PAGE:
Generating hype for an upcoming album is tough these days. The global economy is tanking. World events are unfolding with ever-increasing speed and monopolizing airtime. And the internet has made music free for those who choose not to pay.
More importantly, it’s becoming very difficult for artists to prevent their music from leaking prior to launch.
So what do you do if you’ve just recorded an album and got your marketing plan set to roll out, only to discover that someone has leaked details of the effort?
If you’re Tom Waits, you fight fire with fire.
The gravelly-voiced songwriter had told his fans to expect an announcement on his website on August 23, only to have Amazon.com mow his lawn by publishing the title track of his Bad As Me album a week early.
Where most baby boomers might send a strongly-worded email (likely in all-caps) to the offending party, the 61-year-old Waits did what he does best: responded in kind. His private listening party video is a tongue-in-cheek slap at Amazon in which he manages to make his point, entertain his fans and never once mention the object of his anger.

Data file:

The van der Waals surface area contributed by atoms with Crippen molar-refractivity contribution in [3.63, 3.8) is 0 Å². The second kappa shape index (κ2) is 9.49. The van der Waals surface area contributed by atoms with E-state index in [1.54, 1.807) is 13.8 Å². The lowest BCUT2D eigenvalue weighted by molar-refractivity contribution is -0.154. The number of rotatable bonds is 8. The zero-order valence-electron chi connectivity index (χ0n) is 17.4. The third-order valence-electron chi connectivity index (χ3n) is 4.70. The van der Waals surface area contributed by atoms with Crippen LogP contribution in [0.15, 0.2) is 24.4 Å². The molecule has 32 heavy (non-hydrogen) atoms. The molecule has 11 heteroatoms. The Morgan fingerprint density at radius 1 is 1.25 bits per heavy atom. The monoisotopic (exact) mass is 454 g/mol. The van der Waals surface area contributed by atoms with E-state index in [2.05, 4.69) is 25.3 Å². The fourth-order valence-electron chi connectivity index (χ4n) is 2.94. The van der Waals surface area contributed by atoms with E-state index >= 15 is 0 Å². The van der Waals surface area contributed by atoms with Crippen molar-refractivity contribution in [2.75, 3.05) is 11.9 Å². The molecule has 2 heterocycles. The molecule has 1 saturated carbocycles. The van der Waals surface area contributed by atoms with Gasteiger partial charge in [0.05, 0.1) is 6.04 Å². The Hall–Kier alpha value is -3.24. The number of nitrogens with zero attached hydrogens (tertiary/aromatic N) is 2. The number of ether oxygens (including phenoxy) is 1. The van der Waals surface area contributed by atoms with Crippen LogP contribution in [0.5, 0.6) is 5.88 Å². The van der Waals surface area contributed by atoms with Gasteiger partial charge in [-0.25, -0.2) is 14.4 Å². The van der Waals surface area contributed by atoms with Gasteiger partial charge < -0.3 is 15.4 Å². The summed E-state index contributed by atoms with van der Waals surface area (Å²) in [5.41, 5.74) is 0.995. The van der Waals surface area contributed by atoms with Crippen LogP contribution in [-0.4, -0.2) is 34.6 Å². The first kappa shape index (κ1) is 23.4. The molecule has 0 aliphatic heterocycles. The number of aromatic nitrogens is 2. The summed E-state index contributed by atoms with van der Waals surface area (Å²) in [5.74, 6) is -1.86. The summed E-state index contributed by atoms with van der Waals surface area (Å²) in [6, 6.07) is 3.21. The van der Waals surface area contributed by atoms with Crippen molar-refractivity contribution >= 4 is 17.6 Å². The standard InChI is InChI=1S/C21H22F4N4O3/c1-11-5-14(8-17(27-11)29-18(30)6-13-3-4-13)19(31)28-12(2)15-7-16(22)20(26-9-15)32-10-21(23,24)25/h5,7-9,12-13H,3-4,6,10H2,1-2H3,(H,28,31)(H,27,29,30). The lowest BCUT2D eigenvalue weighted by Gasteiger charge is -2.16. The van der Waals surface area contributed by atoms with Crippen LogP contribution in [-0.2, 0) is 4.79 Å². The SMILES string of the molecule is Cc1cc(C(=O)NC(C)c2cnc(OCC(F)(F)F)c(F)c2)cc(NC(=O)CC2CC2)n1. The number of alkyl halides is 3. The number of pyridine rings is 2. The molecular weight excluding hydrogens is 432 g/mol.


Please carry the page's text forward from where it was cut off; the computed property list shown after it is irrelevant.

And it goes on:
“Apparently there’s no such thing as private anymore,” Waits explains. “Here’s the way I see it: if you were having a birthday and I came early and I started eating your cake and maybe I opened up all your presents and started playing with your toys, you’d be OK with that?”
“Or what if you had a root canal and I asked you to gargle with raw sewage,” he deadpans. “Would you be OK with that? Or would it be safe to jump rope with a live electrical wire? No.”
A clever communicator, this isn’t the first time Waits has used the web to promote an album. His press conference for the 2008 Glitter and Doom tour was a study in viral marketing, using only a threadbare set and his own brand of bizarre humour.
While Waits remains somewhat of an anomaly in the music industry—he also acts, scores films and plays and was a regular guest on Bob Dylan’s Theme Time Radio Hour show—he serves as an example of a truly multimedia artist, able to promote his work in one medium through the use of others.
In a world where music makers face an increasingly crowded market due to the likes of YouTube hopefuls and Canadian Idol winners (and losers), it is interesting to see an old hand like Tom Waits show us how to use media for promotion and advocacy in the same breath.